It is easy to become lost in the dense and convoluted narrative Wolfgang Hilbig unspools in Old Rendering Plant, the most recent translation of his work to reach English audiences. This slight novella invites the reader to wander, with the narrator, through the fields and along the pungent waterways that extend beyond his small East German town. As he rambles on, caught up in his memories of the past and hopes for the future, it’s easy to get swept up—and find oneself disoriented—amidst the industrial ruins where he is forced to confront the dark echoes of recent history and the expectations of the socialist state. It may be, especially for those unfamiliar with Hilbig’s idiosyncratic, stuttering prose, a little unsettling at first, but if one is willing to forego linear narrative expectations, an unforgettable, immersive, atmospheric reading experience awaits.
I read this book last summer to write a review for The Quarterly Conversation. In fact, I probably read it three times over to be able to read and articulate an opening into the narrative, but every time my appreciation of this moody, filmic text increased. As a critic, I derive the most satisfaction from writing about complex, unconventional narratives. My goal is not to give a definitive reading, but to explore the possibilities and questions offered by a piece of literature, while leaving a reader to find his or her own answers (or further questions, as the case may be). It was a sheer joy to write about this book.
My review from the Fall 2017 Issue of The Quarterly Conversation is reproduced below:
Old Rendering Plant by Wolfgang Hilbig (Two Lines Press)
Long after he escaped East Germany to settle in the West, where he continued to reside until his death in 2007, Wolfgang Hilbig remained bound to the darkened landscapes of the GDR. He was not one to downplay the bleak and oppressive qualities of life amid the abandoned mines and crumbling factories of his hometown, Meuselwitz, and his dense, swirling prose evokes a world of strange, suffocating beauty. But his emotional attachment to his birthplace and his complicated misgivings about the benefits of reunification, left him forever torn between East and West—a conflict captured clearly in the stories that comprise the second part of the collection The Sleep of the Righteous. By contrast, Old Rendering Plant, the latest Hilbig offering to be released in English, presents a narrative firmly planted in the GDR that does not travel far beyond the immediate environs of the narrator’s home; yet this tightly defined arena affords the perfect space for a multi-layered exploration of one man’s struggle to define himself against the restrictions and expectations imposed by family, class, history, and circumstance.
Wolfgang Hilbig was born in 1941 in Meuselwitz, near Leipzig. His father disappeared at Stalingrad, so he was raised by his mother and grandparents. His illiterate Polish-born grandfather served as an important father figure, encouraging his aptitude for sports. However, as translator Isabel Fargo Cole notes in her afterword to the novel I, his early obsession with reading and writing soon alienated him from his own family. The works of Poe and the German Romantics held a particular appeal for the budding poet. Following his military service he spent years working in local factories, where, at least on the surface, he epitomized the ideal of the worker-writer that the GDR actively encouraged. Yet, unwilling to follow accepted scripts, Hilbig’s writing was seen as too challenging and obscure, and it soon drew the unwelcome attention of the authorities. Ultimately the desire to write would win out, but the tension between duty to work and to literature became a central theme that he returned to again and again.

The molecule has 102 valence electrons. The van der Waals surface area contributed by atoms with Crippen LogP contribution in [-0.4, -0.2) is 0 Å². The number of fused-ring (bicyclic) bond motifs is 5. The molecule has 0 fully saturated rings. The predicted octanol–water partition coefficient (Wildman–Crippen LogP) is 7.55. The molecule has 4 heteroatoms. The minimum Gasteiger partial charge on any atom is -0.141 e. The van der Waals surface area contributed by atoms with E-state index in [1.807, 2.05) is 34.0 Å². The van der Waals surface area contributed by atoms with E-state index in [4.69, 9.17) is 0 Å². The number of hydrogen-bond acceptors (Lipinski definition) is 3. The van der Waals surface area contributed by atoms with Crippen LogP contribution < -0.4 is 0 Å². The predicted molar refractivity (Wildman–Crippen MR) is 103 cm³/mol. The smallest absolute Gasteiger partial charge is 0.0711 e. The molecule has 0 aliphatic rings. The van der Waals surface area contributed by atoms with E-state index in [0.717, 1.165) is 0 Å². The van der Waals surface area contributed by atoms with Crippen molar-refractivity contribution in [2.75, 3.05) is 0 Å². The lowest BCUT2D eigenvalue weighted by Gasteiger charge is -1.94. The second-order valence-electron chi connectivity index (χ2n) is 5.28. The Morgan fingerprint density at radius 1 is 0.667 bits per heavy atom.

In Old Rendering Plant, an extended monologue that slips in and out of passages of pure stream of consciousness, this tension is implicit. Originally published as Alte Abdeckerei in 1991, this novella is a meditation on the formation of identity in an environment that contains a complex network of buried secrets. The narrator is looking back from a vague and indeterminate adult perspective at that point of transition from adolescence to maturity. His is a restless narrative; memories and waters sweep by as he traces and retraces a path along a brook that, bordered by stands of willows, carves a channel through the fields on the outskirts of his hometown. As a child he found refuge in this landscape filled with magic, possibility, and adventure, armed with a wooden sabre and an imaginary foe. It was a place to feel safe and protected.
One of his favorite playgrounds was, against all adult admonishments, found in the fragmented ruins of a coal plant. Here he waged countless fanciful battles until one evening he slipped and fell off a concrete platform. He was fortunate to land in the grass, but later that night he remembered hearing people staggering across the platform above him, and he awoke to find on his right leg evidence of the substance that had caused his fall: “a dried mire, a black-green slurry mixed with blood.” This incident marks the beginning of a loss of innocence, the first intimations of the existence of dreadful truths that, as the narrator ages, begin to take on a greater, more complicated and disturbing significance. As the narrative unfolds, his reminisces and reflections trace his movement toward a reckoning. Gradually, as layers of memory are stripped away, he approaches an clearer understanding of the forces that have driven him. It’s not a comfortable space he finds.
The narrator is a solitary personality, both as a child and as a man, given to wandering the pathways on the edge of town during the hours that mark the transition from late afternoon light to early darkness. He speaks of his family without affection, referring to them as “my relatives.” He passes from childhood into manhood almost imperceptibly, when the adults in his life no longer show interest or concern about his habitual lateness, his tendency to come home after dark. There is only one mention of an anecdote involving a friend, someone he visits on a brief, aborted attempt to break free of the house and town in which he grew up—during that visit, an encounter with the bloated corpse of a dead rat, which he is not even entirely certain is not an illusion or dream, sends him hurrying home. It is perhaps the thought that the horror he hopes to escape is bound to his being, rather than his environment, that frightens him so.
Central to the narrative is a rendering facility hidden among the ruins of the former coal plant. The narrator’s fall from the cement platform was his first direct indication that something nefarious existed there, but he had always been aware of the signs of its presence: